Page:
This problem actually comes up pretty often so I thought I'd write a little article about it, and a couple of approaches to solving it. 

Basically any time you take an object "Your Object" whose life you want the GC to manage and then create a reference to it from a long lived object you’ve “anchored” the thing and now it will never go away unless you take special steps to do so. The most common case where this happens is where Your Object registers for events from some global event generator that never goes away. Now Your Object won’t go away and neither will anything that it references.

There are basically two ways to fix this, both of which are about detaching your object from that anchor: 

The first approach is to make Your Object IDisposable. This works well if it has a well understood lifetime, such as a window class. When the window is (e.g.) closed the Dispose method unregisters the object from its various event sources and the whole thing goes away. This is a bit of a chore but it involves the least amount of additional object overhead. Since these leaks are easy to find (they jump right off the page using the usual techniques) you just target them for eradication and systematically fix all the window types until you don’t have a problem.  Note there are often other cleanups that you want to do when a window is closed because such things often correspond to mass object extinctions.

The second approach is to create some indirections. This has the advantage that it’s automatic but it has the disadvantage of adding some complexity and non-determinism to the picture. Basically you create this picture

Event Source ----> Courier Object ----> Weak Reference ----> Your Object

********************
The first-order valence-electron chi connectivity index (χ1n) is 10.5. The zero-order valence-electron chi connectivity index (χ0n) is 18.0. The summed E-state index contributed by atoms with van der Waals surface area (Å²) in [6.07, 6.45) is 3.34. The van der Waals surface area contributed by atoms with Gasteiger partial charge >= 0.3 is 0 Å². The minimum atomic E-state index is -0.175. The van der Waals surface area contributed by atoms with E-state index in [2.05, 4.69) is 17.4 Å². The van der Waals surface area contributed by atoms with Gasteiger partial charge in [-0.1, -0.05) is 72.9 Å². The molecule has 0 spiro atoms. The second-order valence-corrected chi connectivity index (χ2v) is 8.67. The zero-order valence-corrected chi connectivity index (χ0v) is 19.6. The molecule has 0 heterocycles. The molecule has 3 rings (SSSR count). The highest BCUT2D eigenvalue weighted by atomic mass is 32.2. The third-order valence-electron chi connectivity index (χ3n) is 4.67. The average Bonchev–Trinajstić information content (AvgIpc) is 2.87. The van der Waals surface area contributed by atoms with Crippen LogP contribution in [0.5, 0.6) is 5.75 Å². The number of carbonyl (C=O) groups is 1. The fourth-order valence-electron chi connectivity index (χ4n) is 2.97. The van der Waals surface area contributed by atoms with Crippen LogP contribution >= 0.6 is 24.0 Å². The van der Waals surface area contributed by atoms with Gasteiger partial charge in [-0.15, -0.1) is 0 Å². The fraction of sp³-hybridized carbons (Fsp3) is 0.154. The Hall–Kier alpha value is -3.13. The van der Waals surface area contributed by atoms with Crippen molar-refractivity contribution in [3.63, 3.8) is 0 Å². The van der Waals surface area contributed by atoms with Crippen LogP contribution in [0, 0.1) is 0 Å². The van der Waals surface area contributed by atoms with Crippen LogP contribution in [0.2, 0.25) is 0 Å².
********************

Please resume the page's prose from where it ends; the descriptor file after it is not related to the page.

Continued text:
Now the way this is works is that instead of registering your own object for the event, you make some kind of courier. Your Object can now go away as is normal, because the Weak Reference isn’t really holding on to it. When that happens you’ll have a dangling Courier Object. The courier in turn removes itself as a listener when it notices that the Weak Reference it is holding on to can no longer be resolved and is therefore moot. This forces you to have one Courier per object per event source. You can generalize this so that the Courier is in fact a broadcaster of sorts, which would then give you one courier per event source and you register with the courier. That’s basically the weak (broadcasting) delegate pattern.

Now as for limitations, well there are none per se but none of this stuff is free. In the second approach you allocate more memory, make more work for the collector, force more objects into generation 2 and so forth. My preference would be the first method if it is at all practical.

Sometimes folks think this is is a bug but it isn't really a CLR bug here per se: it’s a classic memory leak. If you read my blog on managed memory leaks you can see that tracking these down is basically shooting fish in a barrel. They can’t hide. There may be many of them but you just make a list and start killing them off. 

So it’s your choice.

Greg Schechter gives an example of the courier approach here.  In his notation

  • Event Source = "Container"
  • Your Object = "Containee"
  • Courier Object = "WeakContainer"

http://blogs.msdn.com/greg_schechter/archive/2004/05/27/143605.aspx